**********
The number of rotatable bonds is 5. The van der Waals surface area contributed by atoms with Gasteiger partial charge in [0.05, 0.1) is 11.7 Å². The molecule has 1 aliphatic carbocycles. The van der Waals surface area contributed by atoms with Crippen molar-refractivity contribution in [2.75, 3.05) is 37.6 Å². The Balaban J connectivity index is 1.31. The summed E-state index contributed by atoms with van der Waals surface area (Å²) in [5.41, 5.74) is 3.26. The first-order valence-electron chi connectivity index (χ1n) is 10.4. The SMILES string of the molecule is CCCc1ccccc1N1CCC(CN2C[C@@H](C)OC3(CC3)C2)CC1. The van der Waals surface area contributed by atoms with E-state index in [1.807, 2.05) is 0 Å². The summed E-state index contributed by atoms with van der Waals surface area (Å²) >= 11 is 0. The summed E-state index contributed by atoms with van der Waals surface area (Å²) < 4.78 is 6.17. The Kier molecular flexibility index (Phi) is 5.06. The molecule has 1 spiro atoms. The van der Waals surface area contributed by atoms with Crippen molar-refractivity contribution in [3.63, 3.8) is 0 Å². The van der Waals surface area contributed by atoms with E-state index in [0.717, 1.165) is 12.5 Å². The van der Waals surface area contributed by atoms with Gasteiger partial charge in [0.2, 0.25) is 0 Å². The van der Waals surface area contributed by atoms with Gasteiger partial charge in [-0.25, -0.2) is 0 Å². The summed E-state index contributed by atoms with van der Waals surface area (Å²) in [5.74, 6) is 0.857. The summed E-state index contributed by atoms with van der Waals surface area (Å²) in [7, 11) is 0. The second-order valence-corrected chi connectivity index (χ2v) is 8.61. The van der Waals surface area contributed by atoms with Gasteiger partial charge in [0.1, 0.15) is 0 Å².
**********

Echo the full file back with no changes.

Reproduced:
The number of rotatable bonds is 5. The van der Waals surface area contributed by atoms with Gasteiger partial charge in [0.05, 0.1) is 11.7 Å². The molecule has 1 aliphatic carbocycles. The van der Waals surface area contributed by atoms with Crippen molar-refractivity contribution in [2.75, 3.05) is 37.6 Å². The Balaban J connectivity index is 1.31. The summed E-state index contributed by atoms with van der Waals surface area (Å²) in [5.41, 5.74) is 3.26. The first-order valence-electron chi connectivity index (χ1n) is 10.4. The SMILES string of the molecule is CCCc1ccccc1N1CCC(CN2C[C@@H](C)OC3(CC3)C2)CC1. The van der Waals surface area contributed by atoms with E-state index in [1.807, 2.05) is 0 Å². The summed E-state index contributed by atoms with van der Waals surface area (Å²) >= 11 is 0. The summed E-state index contributed by atoms with van der Waals surface area (Å²) < 4.78 is 6.17. The Kier molecular flexibility index (Phi) is 5.06. The molecule has 1 spiro atoms. The van der Waals surface area contributed by atoms with Crippen molar-refractivity contribution in [3.63, 3.8) is 0 Å². The van der Waals surface area contributed by atoms with E-state index in [0.717, 1.165) is 12.5 Å². The van der Waals surface area contributed by atoms with Gasteiger partial charge in [0.2, 0.25) is 0 Å². The van der Waals surface area contributed by atoms with Gasteiger partial charge in [-0.25, -0.2) is 0 Å². The summed E-state index contributed by atoms with van der Waals surface area (Å²) in [5.74, 6) is 0.857. The summed E-state index contributed by atoms with van der Waals surface area (Å²) in [7, 11) is 0. The second-order valence-corrected chi connectivity index (χ2v) is 8.61. The van der Waals surface area contributed by atoms with Gasteiger partial charge in [0.1, 0.15) is 0 Å².